It is also necessary to bring into the picture the scenario the last time the country devalued in 2008. We should bring to the table our experience following that decision to ask ourselves how beneficial it was but what is most important is that the circumstances are not the same today as they were then. In 2008 the price of oil dropped from 140 dollars per barrel to about 37 dollars within a comparable period of about five months. Certainly we are thankful that the drop in the price is not as precipitous as it was then and considering the level of reserves we are still able to try and defend the exchange rate. The fact of the matter is that the oil market is volatile which could stabilize overnight even if informed opinion is that it is going to be difficult to witness the era of high price again in the immediate to near term. If for instance Saudi Arabia reputed to be in the recent past a swing producer is convinced that it is in the country’s strategic best interest to defend the price of oil and decides to withdraw just one million barrel a day from the market, stability would begin to return to the market and the price of oil would firm up. OPEC secretariat estimates that the amount of excess crude in the market is currently about 600,000 a day.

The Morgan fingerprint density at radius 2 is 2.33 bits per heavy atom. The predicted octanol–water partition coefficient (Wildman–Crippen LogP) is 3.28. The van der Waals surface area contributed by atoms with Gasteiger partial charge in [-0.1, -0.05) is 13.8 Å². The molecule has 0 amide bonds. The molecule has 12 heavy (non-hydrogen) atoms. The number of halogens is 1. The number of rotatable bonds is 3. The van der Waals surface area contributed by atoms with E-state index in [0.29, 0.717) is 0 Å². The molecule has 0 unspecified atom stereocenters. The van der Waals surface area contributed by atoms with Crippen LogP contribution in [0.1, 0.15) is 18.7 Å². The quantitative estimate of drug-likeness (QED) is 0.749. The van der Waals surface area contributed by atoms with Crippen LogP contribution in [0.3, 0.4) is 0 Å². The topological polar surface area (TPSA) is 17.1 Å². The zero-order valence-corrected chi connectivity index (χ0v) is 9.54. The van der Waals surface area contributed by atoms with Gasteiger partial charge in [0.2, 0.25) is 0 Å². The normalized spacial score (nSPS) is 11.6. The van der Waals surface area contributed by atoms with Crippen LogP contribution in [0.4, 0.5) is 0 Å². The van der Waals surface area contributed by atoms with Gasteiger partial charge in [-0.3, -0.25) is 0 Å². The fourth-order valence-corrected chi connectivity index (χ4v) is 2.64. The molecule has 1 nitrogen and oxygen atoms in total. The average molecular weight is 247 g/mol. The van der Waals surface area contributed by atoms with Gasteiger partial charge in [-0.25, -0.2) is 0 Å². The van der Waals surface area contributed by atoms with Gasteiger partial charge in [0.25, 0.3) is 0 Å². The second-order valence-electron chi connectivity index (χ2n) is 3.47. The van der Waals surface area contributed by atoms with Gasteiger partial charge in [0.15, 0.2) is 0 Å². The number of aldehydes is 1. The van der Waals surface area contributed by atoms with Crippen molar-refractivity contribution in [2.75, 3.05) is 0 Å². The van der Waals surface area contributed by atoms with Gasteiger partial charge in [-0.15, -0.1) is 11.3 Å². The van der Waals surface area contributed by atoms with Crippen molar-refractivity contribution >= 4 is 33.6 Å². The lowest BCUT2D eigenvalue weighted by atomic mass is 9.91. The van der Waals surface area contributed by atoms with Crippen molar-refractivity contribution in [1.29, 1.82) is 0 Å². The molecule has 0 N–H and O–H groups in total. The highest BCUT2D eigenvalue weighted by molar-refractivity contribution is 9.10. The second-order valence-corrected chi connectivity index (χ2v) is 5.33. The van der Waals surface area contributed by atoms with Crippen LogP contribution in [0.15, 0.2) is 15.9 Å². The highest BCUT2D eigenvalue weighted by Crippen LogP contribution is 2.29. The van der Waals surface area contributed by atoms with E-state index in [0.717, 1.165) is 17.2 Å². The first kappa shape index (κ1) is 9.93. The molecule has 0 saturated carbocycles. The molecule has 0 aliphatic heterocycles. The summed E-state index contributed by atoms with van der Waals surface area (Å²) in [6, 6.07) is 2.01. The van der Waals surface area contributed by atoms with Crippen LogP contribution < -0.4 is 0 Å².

We align ourselves with the steps taken so far by the authorities. It is important to remind ourselves always that there is the need to avoid any panic decisions. The decision to review downwards the benchmark price of oil in the MTEP is well conceived but even at 73 dollars if the fall continues we might as a country still be caught on the wrong side. The decision to boost non-oil revenue is well thought through and must be sustained as that should really be the source for the funding of recurrent expenditure. The decision by the central Bank to defend the value of Naira is the only option available to try and checkmate the psychology of the market. We hope that OPEC would rise to the challenge to impose more discipline amongst its members and to withdraw some supplies from the market to try and facilitate badly needed stability. We hope in the best interest of this country that the situation of the oil market would not deteriorate to the extent that devaluation becomes an inevitable option.

Dr. Boniface Chizea is MD/CEO, BIC Consulting and wrote from Lagos